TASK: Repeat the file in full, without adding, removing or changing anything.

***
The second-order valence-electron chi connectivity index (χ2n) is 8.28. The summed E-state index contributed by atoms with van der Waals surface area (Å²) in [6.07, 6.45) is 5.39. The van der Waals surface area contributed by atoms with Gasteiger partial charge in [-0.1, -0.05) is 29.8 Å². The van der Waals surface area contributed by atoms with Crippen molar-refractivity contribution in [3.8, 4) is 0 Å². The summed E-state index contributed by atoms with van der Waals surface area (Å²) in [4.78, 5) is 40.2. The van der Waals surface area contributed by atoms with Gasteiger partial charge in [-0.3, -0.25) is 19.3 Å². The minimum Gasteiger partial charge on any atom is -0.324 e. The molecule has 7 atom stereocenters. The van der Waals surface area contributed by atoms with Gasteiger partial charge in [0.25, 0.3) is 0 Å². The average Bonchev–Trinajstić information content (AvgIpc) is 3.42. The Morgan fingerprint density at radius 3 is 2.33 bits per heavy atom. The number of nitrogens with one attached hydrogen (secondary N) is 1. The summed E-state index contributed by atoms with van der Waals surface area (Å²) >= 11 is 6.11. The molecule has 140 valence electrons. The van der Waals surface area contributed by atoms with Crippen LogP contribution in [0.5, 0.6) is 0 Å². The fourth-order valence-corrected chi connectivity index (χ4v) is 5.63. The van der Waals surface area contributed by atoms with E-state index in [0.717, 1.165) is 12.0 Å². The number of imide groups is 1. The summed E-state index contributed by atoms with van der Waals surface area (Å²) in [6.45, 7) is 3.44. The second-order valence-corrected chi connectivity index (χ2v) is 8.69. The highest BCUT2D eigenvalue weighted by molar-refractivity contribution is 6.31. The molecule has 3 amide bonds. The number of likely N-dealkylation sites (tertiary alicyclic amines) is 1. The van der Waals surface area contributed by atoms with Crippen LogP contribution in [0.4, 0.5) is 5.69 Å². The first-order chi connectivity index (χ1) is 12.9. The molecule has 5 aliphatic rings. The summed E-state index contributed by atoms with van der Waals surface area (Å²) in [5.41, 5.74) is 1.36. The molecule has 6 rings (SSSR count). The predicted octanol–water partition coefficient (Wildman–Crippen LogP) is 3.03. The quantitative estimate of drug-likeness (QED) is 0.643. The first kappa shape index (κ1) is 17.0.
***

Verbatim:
The second-order valence-electron chi connectivity index (χ2n) is 8.28. The summed E-state index contributed by atoms with van der Waals surface area (Å²) in [6.07, 6.45) is 5.39. The van der Waals surface area contributed by atoms with Gasteiger partial charge in [-0.1, -0.05) is 29.8 Å². The van der Waals surface area contributed by atoms with Crippen molar-refractivity contribution in [3.8, 4) is 0 Å². The summed E-state index contributed by atoms with van der Waals surface area (Å²) in [4.78, 5) is 40.2. The van der Waals surface area contributed by atoms with Gasteiger partial charge in [-0.3, -0.25) is 19.3 Å². The minimum Gasteiger partial charge on any atom is -0.324 e. The molecule has 7 atom stereocenters. The van der Waals surface area contributed by atoms with Gasteiger partial charge in [0.25, 0.3) is 0 Å². The average Bonchev–Trinajstić information content (AvgIpc) is 3.42. The Morgan fingerprint density at radius 3 is 2.33 bits per heavy atom. The number of nitrogens with one attached hydrogen (secondary N) is 1. The summed E-state index contributed by atoms with van der Waals surface area (Å²) >= 11 is 6.11. The molecule has 140 valence electrons. The van der Waals surface area contributed by atoms with Crippen LogP contribution in [0.5, 0.6) is 0 Å². The fourth-order valence-corrected chi connectivity index (χ4v) is 5.63. The van der Waals surface area contributed by atoms with E-state index in [0.717, 1.165) is 12.0 Å². The number of imide groups is 1. The summed E-state index contributed by atoms with van der Waals surface area (Å²) in [6.45, 7) is 3.44. The second-order valence-corrected chi connectivity index (χ2v) is 8.69. The highest BCUT2D eigenvalue weighted by molar-refractivity contribution is 6.31. The molecule has 3 amide bonds. The number of likely N-dealkylation sites (tertiary alicyclic amines) is 1. The van der Waals surface area contributed by atoms with Crippen LogP contribution in [0.4, 0.5) is 5.69 Å². The first-order chi connectivity index (χ1) is 12.9. The molecule has 5 aliphatic rings. The summed E-state index contributed by atoms with van der Waals surface area (Å²) in [5.41, 5.74) is 1.36. The molecule has 6 rings (SSSR count). The predicted octanol–water partition coefficient (Wildman–Crippen LogP) is 3.03. The quantitative estimate of drug-likeness (QED) is 0.643. The first kappa shape index (κ1) is 17.0.